The FCC posted a useful (11-page) summary that explains the upcoming television spectrum auction with a reasonable level of detail.
Why is the FCC beginning to shut down large amounts of television spectrum? Here’s why:
“In key areas, the United States leads the world in wireless infrastructure and
innovation. However, our successes in building a first-class wireless industry have also
created our greatest challenges; the skyrocketing usage of our wireless networks is
dramatically increasing demands on both licensed and unlicensed spectrum. The mobile
wireless landscape is undergoing a transformation as mobile broadband networks are
emerging not only as the foundation for communications services in the 21st Century,
but also as the infrastructure supporting economic growth and innovation in such wide-
ranging areas as entertainment, health care, public safety, education, and social service.
Like the railroads in the 19th Century, and the electrical grid in the 20th Century, our
mobile broadband networks are primary economic engines for our country. Spectrum is
a critical building block for these networks.”
Here’s more about the law that sets this process in motion:
“Congress, in passing the Middle Class Tax Relief and Job Creation Act of 2012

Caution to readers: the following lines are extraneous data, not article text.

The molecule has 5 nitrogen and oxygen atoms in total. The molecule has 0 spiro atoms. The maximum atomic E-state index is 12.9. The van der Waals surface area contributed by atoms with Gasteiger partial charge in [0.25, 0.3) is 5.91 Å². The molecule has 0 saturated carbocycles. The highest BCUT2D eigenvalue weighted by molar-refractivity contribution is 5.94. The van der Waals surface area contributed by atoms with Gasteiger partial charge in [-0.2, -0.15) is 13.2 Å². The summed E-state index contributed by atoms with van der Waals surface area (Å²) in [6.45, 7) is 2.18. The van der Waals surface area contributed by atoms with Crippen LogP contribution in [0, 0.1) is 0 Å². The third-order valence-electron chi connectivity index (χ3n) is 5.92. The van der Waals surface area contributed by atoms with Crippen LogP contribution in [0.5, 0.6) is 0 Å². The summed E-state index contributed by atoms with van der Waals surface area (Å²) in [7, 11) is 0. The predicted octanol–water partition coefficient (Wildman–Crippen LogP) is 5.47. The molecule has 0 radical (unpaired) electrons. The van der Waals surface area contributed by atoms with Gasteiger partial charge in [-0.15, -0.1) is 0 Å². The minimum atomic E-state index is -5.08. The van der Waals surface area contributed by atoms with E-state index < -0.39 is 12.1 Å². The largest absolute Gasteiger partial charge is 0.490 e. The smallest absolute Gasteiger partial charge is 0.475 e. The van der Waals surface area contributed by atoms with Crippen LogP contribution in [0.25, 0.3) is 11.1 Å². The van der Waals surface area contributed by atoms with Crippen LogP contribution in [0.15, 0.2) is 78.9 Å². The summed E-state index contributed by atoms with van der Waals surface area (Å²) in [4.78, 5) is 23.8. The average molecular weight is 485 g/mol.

(“Spectrum Act”) in early 2012, authorized the FCC to conduct incentive auctions, with
the first auction to be of broadcast television spectrum. Congress further directed that
certain net proceeds from the broadcast incentive auction are to be deposited in the
Public Safety Trust Fund to fund a national first responder network, state and local
public safety grants, and public safety research, and the balance is to be used for deficit reduction.”
And how are they going about it?
Well, that’s the complicated part. The FCC needs to acquire spectrum from current users, and it needs to sell that spectrum to future users. This involves a pair of auctions. The mechanics of these auctions are not simple, and sometimes seem to be counter-intutitive.
As citizens, it’s important that people in the U.S. develop an understanding of what the FCC is doing, why, and what will happen as a result.
For those who do not live in the US, where a combination of local television stations, broadcast television networks, cable television networks, and a wide range of other services are commonplace, this whole adventure may be very difficult to understand, and may not make much sense. For those who wonder why the FCC directed a complete conversion from analog to digital television as a project separate from this latest shift, you should count yourself among the many.